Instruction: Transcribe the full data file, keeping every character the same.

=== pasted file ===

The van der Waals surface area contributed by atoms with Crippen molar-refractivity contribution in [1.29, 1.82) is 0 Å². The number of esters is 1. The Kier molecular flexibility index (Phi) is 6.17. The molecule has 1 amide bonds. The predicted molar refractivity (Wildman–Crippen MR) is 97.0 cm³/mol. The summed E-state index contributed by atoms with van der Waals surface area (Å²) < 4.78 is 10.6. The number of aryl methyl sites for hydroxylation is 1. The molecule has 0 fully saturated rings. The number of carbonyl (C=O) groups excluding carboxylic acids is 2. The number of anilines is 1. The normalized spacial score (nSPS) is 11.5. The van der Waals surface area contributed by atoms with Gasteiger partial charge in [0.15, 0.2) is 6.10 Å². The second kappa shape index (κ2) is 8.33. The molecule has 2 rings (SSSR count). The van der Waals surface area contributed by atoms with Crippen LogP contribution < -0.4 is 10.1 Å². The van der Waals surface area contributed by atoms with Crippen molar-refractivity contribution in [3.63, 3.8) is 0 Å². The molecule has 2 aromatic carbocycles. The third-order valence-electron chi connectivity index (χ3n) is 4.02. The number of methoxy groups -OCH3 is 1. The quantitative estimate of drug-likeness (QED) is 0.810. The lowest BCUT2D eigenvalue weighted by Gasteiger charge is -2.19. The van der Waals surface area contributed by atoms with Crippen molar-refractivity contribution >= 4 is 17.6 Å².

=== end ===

The van der Waals surface area contributed by atoms with Crippen molar-refractivity contribution in [1.29, 1.82) is 0 Å². The number of esters is 1. The Kier molecular flexibility index (Phi) is 6.17. The molecule has 1 amide bonds. The predicted molar refractivity (Wildman–Crippen MR) is 97.0 cm³/mol. The summed E-state index contributed by atoms with van der Waals surface area (Å²) < 4.78 is 10.6. The number of aryl methyl sites for hydroxylation is 1. The molecule has 0 fully saturated rings. The number of carbonyl (C=O) groups excluding carboxylic acids is 2. The number of anilines is 1. The normalized spacial score (nSPS) is 11.5. The van der Waals surface area contributed by atoms with Gasteiger partial charge in [0.15, 0.2) is 6.10 Å². The second kappa shape index (κ2) is 8.33. The molecule has 2 rings (SSSR count). The van der Waals surface area contributed by atoms with Crippen LogP contribution < -0.4 is 10.1 Å². The van der Waals surface area contributed by atoms with Crippen molar-refractivity contribution in [3.63, 3.8) is 0 Å². The molecule has 2 aromatic carbocycles. The third-order valence-electron chi connectivity index (χ3n) is 4.02. The number of methoxy groups -OCH3 is 1. The quantitative estimate of drug-likeness (QED) is 0.810. The lowest BCUT2D eigenvalue weighted by Gasteiger charge is -2.19. The van der Waals surface area contributed by atoms with Crippen molar-refractivity contribution >= 4 is 17.6 Å².